Here Comes Credit

Guess who’s back? Over a year into our recovery, companies are now focused on delivering earnings. As a group, they’ve avoided spending, they’re sitting on huge piles of cash, and they’re working hard to build sales. The financial guys see that, and they want in.

If cash is the blood of the economy, does that make credit… the capillaries? I don’t know. (That’s an example of why I shouldn’t make medical analogies in my financial stories.)

Anyway, whatever it is that carries the financial blood into the body of our economy… it’s starting to come back to life in a big, big way, after being pronounced completely and utterly dead two years ago.  

No credit, no business. No business, no nothing; as we definitively saw in the spring of 2009.

In an April 21, 2010 interview on CNBC’s Fast Money program (about 13:30 from the end, if you download it from iTunes,) we saw direct evidence that credit of every kind is about to return to the markets.

According to the interview, a “feeding frenzy” of “global” hiring is going on in the financial markets, indicating that credit markets should be fully open for business as we roll into 2011.

Here’s one perspective (mine) on the return of credit.

In round numbers, the Dow topped out at 14,280 the week of October 8, 2007.

Business was good. Business continued strong deep into 2008, even as the Dow withered to a trading range around 8,500.

An association president told me in November of 2008 that all of the people he talked to were reporting a record sales year, with big backlogs. And yet they were terribly concerned about what lay ahead. It didn’t look good.

They were right. Q1 of 2009 was a bloodbath. We’ll skip the details and just note that the Dow tanked to 6,440.

Top to bottom in the equities markets took about six quarters. We’re now 5 quarters into our recovery, climbing a little over half way back. Again, in round numbers, the Dow is at 11,100. Halfway is about 10,360.

I think most forecasters see us over 12,000 by the end of 2010.

I’m guessing, here, that the financial guys see enormous companies sitting on enormous piles of cash, very possibly blasting into new market highs sometime next year.

That translates into high volume, low risk business with lots of profit . They all want a piece of that.

In the Fast Money program I referred to, the guest was Scott Page, founder and co-CEO of Solomon Page, a leading global executive search and staffing firm.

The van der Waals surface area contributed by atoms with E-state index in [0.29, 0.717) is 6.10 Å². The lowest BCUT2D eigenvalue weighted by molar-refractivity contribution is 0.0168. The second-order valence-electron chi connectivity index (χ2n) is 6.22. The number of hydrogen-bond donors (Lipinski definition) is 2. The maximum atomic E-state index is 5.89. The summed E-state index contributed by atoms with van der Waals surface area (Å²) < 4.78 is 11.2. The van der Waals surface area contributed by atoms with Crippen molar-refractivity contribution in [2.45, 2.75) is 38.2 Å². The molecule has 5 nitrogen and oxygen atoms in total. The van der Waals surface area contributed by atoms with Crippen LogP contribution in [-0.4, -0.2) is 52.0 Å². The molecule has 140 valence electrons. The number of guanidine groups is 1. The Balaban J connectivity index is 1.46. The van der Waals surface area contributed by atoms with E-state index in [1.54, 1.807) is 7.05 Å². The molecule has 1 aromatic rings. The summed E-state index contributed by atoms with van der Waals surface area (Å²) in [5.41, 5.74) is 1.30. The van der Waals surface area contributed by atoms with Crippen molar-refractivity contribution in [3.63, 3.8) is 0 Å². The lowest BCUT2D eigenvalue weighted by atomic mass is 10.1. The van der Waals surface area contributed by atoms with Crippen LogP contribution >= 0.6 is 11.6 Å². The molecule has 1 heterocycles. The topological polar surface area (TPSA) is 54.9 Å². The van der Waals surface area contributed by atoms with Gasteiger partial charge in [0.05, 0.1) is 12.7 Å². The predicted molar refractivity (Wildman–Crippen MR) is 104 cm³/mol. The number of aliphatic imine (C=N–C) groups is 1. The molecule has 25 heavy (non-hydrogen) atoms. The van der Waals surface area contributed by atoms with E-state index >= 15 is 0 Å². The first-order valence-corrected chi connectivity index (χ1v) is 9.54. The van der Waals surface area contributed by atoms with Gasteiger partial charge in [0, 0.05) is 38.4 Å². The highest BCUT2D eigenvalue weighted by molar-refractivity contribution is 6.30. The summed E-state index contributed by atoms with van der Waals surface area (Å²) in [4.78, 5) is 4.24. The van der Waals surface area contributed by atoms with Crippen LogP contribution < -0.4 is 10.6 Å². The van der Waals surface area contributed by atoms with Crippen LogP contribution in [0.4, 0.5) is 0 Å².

Here’s my loose, but fairly accurate transcript of the interview. He opened with this statement:

“I’ve been doing this for 25 years now. I would have never expected this to come back so quickly. Two years ago, we were in the middle of a credit crisis.  All of a sudden, you’re seeing people hiring in credit areas that have been dead for two years.”

Q: Specifically, what?
A: High grade credit, high yield, sub-prime, mortgage backed securities, where people haven’t been hiring mortgage traders for two years.

All of a sudden, we’re seeing people starting to hire again. And this is not just a domestic phenomenon, this is a global phenomenon.

Q: Are these buy side firms, too?
Absolutely, but what we’re also seeing is people actually leaving the buy side to come back to the sell side. So it’s quite an interesting situation, where for many years you saw the migration to one side, they’re migrating back.

Q: If firms are hiring people now, at what point will we start to see those new hires impact the earnings on an upside?
A: I think that what you’ll start seeing is the second half of this year, into first half of next year. That’s the plan, because you’ve got to estimate it takes three to six months for people to really get up and running.

Q: And you feel that what you’re seeing right now… is as strong a beefing up as we saw pre-crisis?
Absolutely. We haven’t seen this for two years. The markets have been dormant. All of a sudden, you’re seeing a frenzy.

This is another landmark statement. When a major recruiter is going crazy, helping to put the credit markets back together, that means money is going to flow again. Our industry group will be an immediate beneficiary in the last half of 2010. In fact, I’m already seeing activity now that supports that. Bottom line: This is a very, very good thing for the markets and for job creation.